Hello, Failure

Of all the enemies of literature, success is the most insidious

Wednesday, April 23, 2003

Failure of the Day: PETA

As promised, I have some thoughts about PETA. I should start out by saying that it is impossible not to oppose vivisection, cosmetics testing, and fur clothing as unnecessary and unnecessarily cruel. But PETA has demonstrated repeatedly that it is not enough merely to care about animals. PETA wants you to care about animals more than human beings and humanity as a whole.

There was the notorious billboard of a famous man who was currently undergoing chemotherapy, which implied that his cancer was his own doing because he drank cow's milk. And the ad that compared a hamburger to the Holocaust. Those are tasteless, sure, and PR gaffs of hilarious proportions, but I love the 1st amendment and PETA is certainly free to continue to exercise their right to make themselves look like the anti-humanitarians they are.

But my real problem is with the destruction of scientific research. I can set aside the fact that there's not a person in this country who hasn't directly benefited from medical testing on animals. (Ever take an aspirin? Were you born in a hospital?) But let's say those young, able-bodied vegans have given up anything that ever been within 3 feet of an animal. Good for them!

There's just one thing. Same as the Moral Majority, same as the anti-abortion zealots, it's not enough that they choose it for themselves—they need everyone else to choose it too. And if the rest of humanity doesn't agree, well, I guess they have to make the choices for us. It's a predatory belief system, the hallmark of fundamentalists.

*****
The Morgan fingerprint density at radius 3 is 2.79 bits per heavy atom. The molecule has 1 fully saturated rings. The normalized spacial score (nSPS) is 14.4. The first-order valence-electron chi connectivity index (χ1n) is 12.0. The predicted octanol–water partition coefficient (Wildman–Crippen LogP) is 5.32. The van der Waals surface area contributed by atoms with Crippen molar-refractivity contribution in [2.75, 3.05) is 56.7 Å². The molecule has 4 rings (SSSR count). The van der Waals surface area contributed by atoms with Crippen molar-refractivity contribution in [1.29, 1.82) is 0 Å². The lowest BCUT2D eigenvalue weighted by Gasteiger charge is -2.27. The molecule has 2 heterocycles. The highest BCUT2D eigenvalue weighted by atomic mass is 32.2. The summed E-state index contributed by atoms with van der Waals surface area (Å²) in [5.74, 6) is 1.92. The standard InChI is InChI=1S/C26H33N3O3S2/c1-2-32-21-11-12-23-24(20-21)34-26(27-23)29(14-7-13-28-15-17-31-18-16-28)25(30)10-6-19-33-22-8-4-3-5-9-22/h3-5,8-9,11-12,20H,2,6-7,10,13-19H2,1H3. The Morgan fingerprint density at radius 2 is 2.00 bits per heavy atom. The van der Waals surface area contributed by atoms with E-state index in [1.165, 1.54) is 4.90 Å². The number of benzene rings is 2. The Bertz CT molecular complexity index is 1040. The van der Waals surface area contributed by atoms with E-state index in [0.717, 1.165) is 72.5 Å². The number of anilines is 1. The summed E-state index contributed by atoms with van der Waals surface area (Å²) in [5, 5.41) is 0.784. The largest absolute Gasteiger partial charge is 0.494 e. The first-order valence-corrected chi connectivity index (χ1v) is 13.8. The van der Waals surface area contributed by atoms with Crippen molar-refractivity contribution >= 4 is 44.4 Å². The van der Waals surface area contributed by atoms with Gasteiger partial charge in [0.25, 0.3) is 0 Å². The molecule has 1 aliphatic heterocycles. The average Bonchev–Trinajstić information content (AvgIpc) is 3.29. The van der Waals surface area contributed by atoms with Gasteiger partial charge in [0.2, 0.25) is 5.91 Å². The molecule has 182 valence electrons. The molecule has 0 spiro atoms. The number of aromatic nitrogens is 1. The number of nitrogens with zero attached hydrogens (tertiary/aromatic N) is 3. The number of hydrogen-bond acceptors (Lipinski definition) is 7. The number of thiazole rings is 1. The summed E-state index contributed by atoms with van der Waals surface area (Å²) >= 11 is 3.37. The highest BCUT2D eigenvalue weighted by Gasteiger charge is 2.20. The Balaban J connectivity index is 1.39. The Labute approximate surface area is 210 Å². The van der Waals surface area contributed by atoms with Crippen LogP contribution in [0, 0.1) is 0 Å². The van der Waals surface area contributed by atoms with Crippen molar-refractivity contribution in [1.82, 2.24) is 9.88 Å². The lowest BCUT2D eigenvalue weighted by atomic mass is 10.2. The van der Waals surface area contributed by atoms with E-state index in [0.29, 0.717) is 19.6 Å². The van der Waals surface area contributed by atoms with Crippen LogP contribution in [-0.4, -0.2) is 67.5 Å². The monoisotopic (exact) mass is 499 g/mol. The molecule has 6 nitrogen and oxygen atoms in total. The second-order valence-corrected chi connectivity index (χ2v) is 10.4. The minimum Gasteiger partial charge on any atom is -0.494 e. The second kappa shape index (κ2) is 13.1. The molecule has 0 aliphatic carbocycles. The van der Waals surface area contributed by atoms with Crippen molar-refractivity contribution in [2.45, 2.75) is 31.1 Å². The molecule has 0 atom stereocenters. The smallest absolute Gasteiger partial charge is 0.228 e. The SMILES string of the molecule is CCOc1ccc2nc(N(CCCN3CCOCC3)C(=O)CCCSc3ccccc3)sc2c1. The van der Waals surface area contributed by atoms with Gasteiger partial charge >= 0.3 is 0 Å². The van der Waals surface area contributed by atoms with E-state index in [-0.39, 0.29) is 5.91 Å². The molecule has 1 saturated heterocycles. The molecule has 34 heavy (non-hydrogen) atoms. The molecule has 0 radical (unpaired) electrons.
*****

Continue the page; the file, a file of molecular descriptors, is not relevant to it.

But whoop-de-do; there have always been zealots, and they have always irritated independent thinkers. But it seems to me that to destroy labs containing who knows how many years of research into the factors of a disease process necessitates a belief that not only will you, members of PETA, never get any sort of illness in your life, but that no one that you know or care about will ever get sick and need medical care either. The odds? Not so much in your favor. Aye, there's the rub: the cure you destroy may be your own.

But what right do humans have to experiment on other sentient beings? As I have previously stated, I am fairly content with my place on the food chain. I am also pretty sure that A) even if I weren't content with it, there's not dick I can do about it, and B.) the food chain is not a political issue. Pass all the laws you like, the big animals will always eat the little animals. Nature is not cuddly. It is not sweet and not gentle. It is brutal and gory and cruel. Chris had a guinea pig that ate every last one of her babies. Would PETA have protested her?

Finally, there's an argument to made that that the animal model is not perfect for testing whether something will work on human beings. It's a strong argument, and I agree with it. It's not perfect; it's only the best one possible. It doesn't always work. But it doesn't always fail, either, and human suffering is reduced because of it. You have to admire PETA…it takes guts to oppose the reduction of human suffering.

The following paragraph is hard to read and harder to understand. But try. It describes how scientists in Milan have reversed the damage in the central nervous system of mice with MS.

Widespread demyelination and axonal loss are the pathological hallmarks of multiple sclerosis. The multifocal nature of this chronic inflammatory disease of the central nervous system complicates cellular therapy and puts emphasis on both the donor cell origin and the route of cell transplantation. We established syngenic adult neural stem cell cultures and injected them into an animal model of multiple sclerosis—experimental autoimmune encephalomyelitis (EAE) in the mouse—either intravenously or intracerebroventricularly. In both cases, significant numbers of donor cells entered into demyelinating areas of the central nervous system and differentiated into mature brain cells. Within these areas, oligodendrocyte progenitors markedly increased, with many of them being of donor origin and actively remyelinating axons. Furthermore, a significant reduction of astrogliosis and a marked decrease in the extent of demyelination and axonal loss were observed in transplanted animals. The functional impairment caused by EAE was almost abolished in transplanted mice, both clinically and neurophysiologically. Thus, adult neural precursor cells promote multifocal remyelination and functional recovery after intravenous or intrathecal injection in a chronic model of multiple sclerosis.


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